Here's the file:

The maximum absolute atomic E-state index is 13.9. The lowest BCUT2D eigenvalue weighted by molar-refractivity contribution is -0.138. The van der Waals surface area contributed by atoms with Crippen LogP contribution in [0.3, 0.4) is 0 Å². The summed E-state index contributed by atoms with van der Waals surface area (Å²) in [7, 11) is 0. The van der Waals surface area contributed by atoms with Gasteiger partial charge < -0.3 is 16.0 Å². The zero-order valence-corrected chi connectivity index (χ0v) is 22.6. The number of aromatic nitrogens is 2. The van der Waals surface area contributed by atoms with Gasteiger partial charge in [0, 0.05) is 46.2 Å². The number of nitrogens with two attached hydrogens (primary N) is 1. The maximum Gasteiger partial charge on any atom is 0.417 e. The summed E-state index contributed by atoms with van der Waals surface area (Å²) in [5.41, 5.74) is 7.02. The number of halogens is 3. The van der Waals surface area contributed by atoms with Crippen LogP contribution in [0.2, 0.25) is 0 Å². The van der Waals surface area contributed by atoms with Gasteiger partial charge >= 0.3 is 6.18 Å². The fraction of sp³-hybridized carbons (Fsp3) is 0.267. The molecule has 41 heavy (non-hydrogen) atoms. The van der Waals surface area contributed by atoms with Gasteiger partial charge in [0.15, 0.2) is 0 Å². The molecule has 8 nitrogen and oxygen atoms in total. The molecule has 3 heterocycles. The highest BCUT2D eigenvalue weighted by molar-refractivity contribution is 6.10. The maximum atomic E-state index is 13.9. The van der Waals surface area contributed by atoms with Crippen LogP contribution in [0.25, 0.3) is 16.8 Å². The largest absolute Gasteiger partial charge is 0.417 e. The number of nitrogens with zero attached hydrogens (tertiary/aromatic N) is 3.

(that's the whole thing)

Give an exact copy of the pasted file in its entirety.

The maximum absolute atomic E-state index is 13.9. The lowest BCUT2D eigenvalue weighted by molar-refractivity contribution is -0.138. The van der Waals surface area contributed by atoms with Crippen LogP contribution in [0.3, 0.4) is 0 Å². The summed E-state index contributed by atoms with van der Waals surface area (Å²) in [7, 11) is 0. The van der Waals surface area contributed by atoms with Gasteiger partial charge < -0.3 is 16.0 Å². The zero-order valence-corrected chi connectivity index (χ0v) is 22.6. The number of aromatic nitrogens is 2. The van der Waals surface area contributed by atoms with Gasteiger partial charge in [0, 0.05) is 46.2 Å². The number of nitrogens with two attached hydrogens (primary N) is 1. The maximum Gasteiger partial charge on any atom is 0.417 e. The summed E-state index contributed by atoms with van der Waals surface area (Å²) in [5.41, 5.74) is 7.02. The number of halogens is 3. The van der Waals surface area contributed by atoms with Crippen LogP contribution in [0.2, 0.25) is 0 Å². The van der Waals surface area contributed by atoms with Gasteiger partial charge >= 0.3 is 6.18 Å². The fraction of sp³-hybridized carbons (Fsp3) is 0.267. The molecule has 41 heavy (non-hydrogen) atoms. The van der Waals surface area contributed by atoms with Gasteiger partial charge in [0.15, 0.2) is 0 Å². The molecule has 8 nitrogen and oxygen atoms in total. The molecule has 3 heterocycles. The highest BCUT2D eigenvalue weighted by molar-refractivity contribution is 6.10. The maximum atomic E-state index is 13.9. The van der Waals surface area contributed by atoms with Crippen LogP contribution in [0.25, 0.3) is 16.8 Å². The largest absolute Gasteiger partial charge is 0.417 e. The number of nitrogens with zero attached hydrogens (tertiary/aromatic N) is 3.